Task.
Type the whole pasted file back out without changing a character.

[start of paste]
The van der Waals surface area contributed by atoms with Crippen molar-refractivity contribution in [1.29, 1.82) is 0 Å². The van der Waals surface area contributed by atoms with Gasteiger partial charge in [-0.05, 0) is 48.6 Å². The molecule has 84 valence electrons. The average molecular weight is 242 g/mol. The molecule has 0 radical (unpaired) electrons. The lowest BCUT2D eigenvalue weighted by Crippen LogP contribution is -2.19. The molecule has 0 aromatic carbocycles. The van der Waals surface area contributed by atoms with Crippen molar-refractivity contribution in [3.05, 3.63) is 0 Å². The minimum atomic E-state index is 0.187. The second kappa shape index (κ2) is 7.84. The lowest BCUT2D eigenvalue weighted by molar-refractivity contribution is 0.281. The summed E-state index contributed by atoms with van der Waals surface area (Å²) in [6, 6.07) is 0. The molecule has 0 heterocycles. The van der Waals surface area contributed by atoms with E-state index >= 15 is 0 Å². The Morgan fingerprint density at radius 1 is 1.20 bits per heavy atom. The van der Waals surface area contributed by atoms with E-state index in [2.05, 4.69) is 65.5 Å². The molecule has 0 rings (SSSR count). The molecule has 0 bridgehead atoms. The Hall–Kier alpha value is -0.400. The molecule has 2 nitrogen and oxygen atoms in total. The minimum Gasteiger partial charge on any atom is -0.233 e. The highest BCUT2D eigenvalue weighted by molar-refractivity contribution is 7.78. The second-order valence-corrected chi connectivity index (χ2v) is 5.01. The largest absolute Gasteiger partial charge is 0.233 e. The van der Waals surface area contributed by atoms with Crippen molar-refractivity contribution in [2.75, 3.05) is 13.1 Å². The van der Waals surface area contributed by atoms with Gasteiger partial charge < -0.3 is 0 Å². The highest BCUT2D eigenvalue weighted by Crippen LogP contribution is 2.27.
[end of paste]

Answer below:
The van der Waals surface area contributed by atoms with Crippen molar-refractivity contribution in [1.29, 1.82) is 0 Å². The van der Waals surface area contributed by atoms with Gasteiger partial charge in [-0.05, 0) is 48.6 Å². The molecule has 84 valence electrons. The average molecular weight is 242 g/mol. The molecule has 0 radical (unpaired) electrons. The lowest BCUT2D eigenvalue weighted by Crippen LogP contribution is -2.19. The molecule has 0 aromatic carbocycles. The van der Waals surface area contributed by atoms with Crippen molar-refractivity contribution in [3.05, 3.63) is 0 Å². The minimum atomic E-state index is 0.187. The second kappa shape index (κ2) is 7.84. The lowest BCUT2D eigenvalue weighted by molar-refractivity contribution is 0.281. The summed E-state index contributed by atoms with van der Waals surface area (Å²) in [6, 6.07) is 0. The molecule has 0 heterocycles. The van der Waals surface area contributed by atoms with E-state index >= 15 is 0 Å². The Morgan fingerprint density at radius 1 is 1.20 bits per heavy atom. The van der Waals surface area contributed by atoms with E-state index in [2.05, 4.69) is 65.5 Å². The molecule has 0 rings (SSSR count). The molecule has 0 bridgehead atoms. The Hall–Kier alpha value is -0.400. The molecule has 2 nitrogen and oxygen atoms in total. The minimum Gasteiger partial charge on any atom is -0.233 e. The highest BCUT2D eigenvalue weighted by molar-refractivity contribution is 7.78. The second-order valence-corrected chi connectivity index (χ2v) is 5.01. The largest absolute Gasteiger partial charge is 0.233 e. The van der Waals surface area contributed by atoms with Crippen molar-refractivity contribution in [2.75, 3.05) is 13.1 Å². The van der Waals surface area contributed by atoms with Gasteiger partial charge < -0.3 is 0 Å². The highest BCUT2D eigenvalue weighted by Crippen LogP contribution is 2.27.